Agenda For Growth in the Caribbean

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Ambassador Amos Tincani, Head of EC Delegation

in Barbados and the EasternCaribbean

There has been much concern and debate of late in the Eastern Caribbean in relation to declining growth patterns, mounting public debts, maturing productive sectors (with a now long-standing crisis in the agriculture sector) and, in general, a perceived loss of productivity and competitiveness further undermining the structurally vulnerable position of the region’s small island states. This has been compounded by a gradually less favorable external environment combining pressure towards additional trade liberalization, preference erosion, shrinking development aid, worsening global-warming-related natural disasters and additional costs and constraints resulting from the war on terrorism.

Whether, under those circumstances, Eastern Caribbean countries can successfully compete and grow without special measures (export and import quotas, comparatively high tariffs, longer transitory periods for trade liberalization) tailored to their vulnerabilities, and whether this Special and Differential Treatment (SDT) should be temporary or permanent, are issues focusing current debate in the context of the Caribbean Single Market and Economy, the Economic Partnership Agreement with the EU and the WTO Doha Development Round (DDR).

These are matters that I had the opportunity to discuss with Governmental and Non-Governmental representatives during a set of seminars on competitiveness, agriculture and economic diversification that the EC co-sponsored with six OECS Governments (Antigua and Barbuda, Dominica, Grenada, St. Kitts and Nevis, St. Lucia and St. Vincent and the Grenadines) and the World Bank between 20 October and 2 November.

The purpose of these seminars was to disseminate and discuss in-country, and with a focus on Non-State Actors, recent analytical work on growth and competitiveness by the World Bank (“OECS: Towards a New Agenda for Growth”) and, in the case of the Windward Islands, research on agricultural development by Oxford Policy Management (“Agricultural Development and Economic Diversification in the Windward Islands”) that had been commissioned by the UK Department For International Development (DFID) and the EC and had already informed a seminar held in Barbados in June.

The debate was open and frank. The overall message “a time to choose/change” was hammered throughout during the proceedings, stressing that changes in the external environment are affecting all countries big and small, (e.g. the high energy prices, erosion of trade preferences), that change is accelerating and that each country needs to adapt to it to maximize comparative advantage and minimize its limitations.

At the risk of oversimplifying, two schools of thought could be identified through the seminar: some participants highlighted the structural vulnerability, lack of competitiveness and need for protection of OECS economies and called for current preferential arrangements to be maintained or reduced more slowly. In that regard, the need to create the Regional Development Fund, as stipulated in the CARICOM Treaty, was stressed, together with the need to maintain Treaty of Chaguaramas Art. 56 protection for OECS countries within the CSME and equivalent Special and Differential Treatment within an eventual EPA and the WTO DDR.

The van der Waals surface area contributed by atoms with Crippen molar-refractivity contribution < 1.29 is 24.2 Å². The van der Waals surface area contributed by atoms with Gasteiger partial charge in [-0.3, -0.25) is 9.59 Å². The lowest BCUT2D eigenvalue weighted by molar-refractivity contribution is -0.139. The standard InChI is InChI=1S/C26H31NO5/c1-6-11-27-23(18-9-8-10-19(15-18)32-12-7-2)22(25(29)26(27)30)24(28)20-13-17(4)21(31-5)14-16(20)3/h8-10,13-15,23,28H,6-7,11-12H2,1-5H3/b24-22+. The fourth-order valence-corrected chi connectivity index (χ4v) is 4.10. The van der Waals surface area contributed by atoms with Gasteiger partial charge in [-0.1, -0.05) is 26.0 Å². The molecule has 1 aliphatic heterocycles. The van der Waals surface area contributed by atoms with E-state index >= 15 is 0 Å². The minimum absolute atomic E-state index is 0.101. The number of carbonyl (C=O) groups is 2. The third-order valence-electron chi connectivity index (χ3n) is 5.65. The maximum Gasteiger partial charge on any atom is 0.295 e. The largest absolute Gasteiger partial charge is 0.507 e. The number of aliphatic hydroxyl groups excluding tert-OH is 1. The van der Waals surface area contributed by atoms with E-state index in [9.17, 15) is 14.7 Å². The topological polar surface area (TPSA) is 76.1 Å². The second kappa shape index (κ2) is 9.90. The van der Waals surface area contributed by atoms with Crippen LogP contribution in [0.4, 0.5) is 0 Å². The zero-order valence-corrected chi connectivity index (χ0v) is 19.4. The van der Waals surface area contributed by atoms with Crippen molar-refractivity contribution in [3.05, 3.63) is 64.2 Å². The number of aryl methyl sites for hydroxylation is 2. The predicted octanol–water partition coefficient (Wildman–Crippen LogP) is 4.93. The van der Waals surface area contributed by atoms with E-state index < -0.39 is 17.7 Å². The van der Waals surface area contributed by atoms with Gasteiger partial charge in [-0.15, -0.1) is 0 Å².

On the other hand, a number of actors seemed to fully understand and embrace the need for change and for jointly addressing existing constraints that significantly hamper the capacity of Eastern Caribbean countries to compete, including the high costs of infrastructure services in the Caribbean, such as energy, water, air and sea transport, and their knock-on effect on doing business; the worsening fiscal deficits and mounting public debts; the failure of the financial sector to play its role of financial intermediation, particularly regarding venture capital and risk-based financing; the inadequacy of the skill-base, work ethic and cost of labor; the equally high-cost and generally low value-added manufacture and agriculture sectors; the less than ideally efficient public sector; and the partial regional integration, which still prevents labor and capital from moving freely and imposes many tariff and non-tariff barriers to the free circulation of goods, services and capital.

While the future of the Eastern Caribbean lies somewhere between these two stances, the seminars showed an increasing realization of a need to change and the readiness to undertake necessary reforms to seize opportunities that further regional integration and international trade liberalization will offer.

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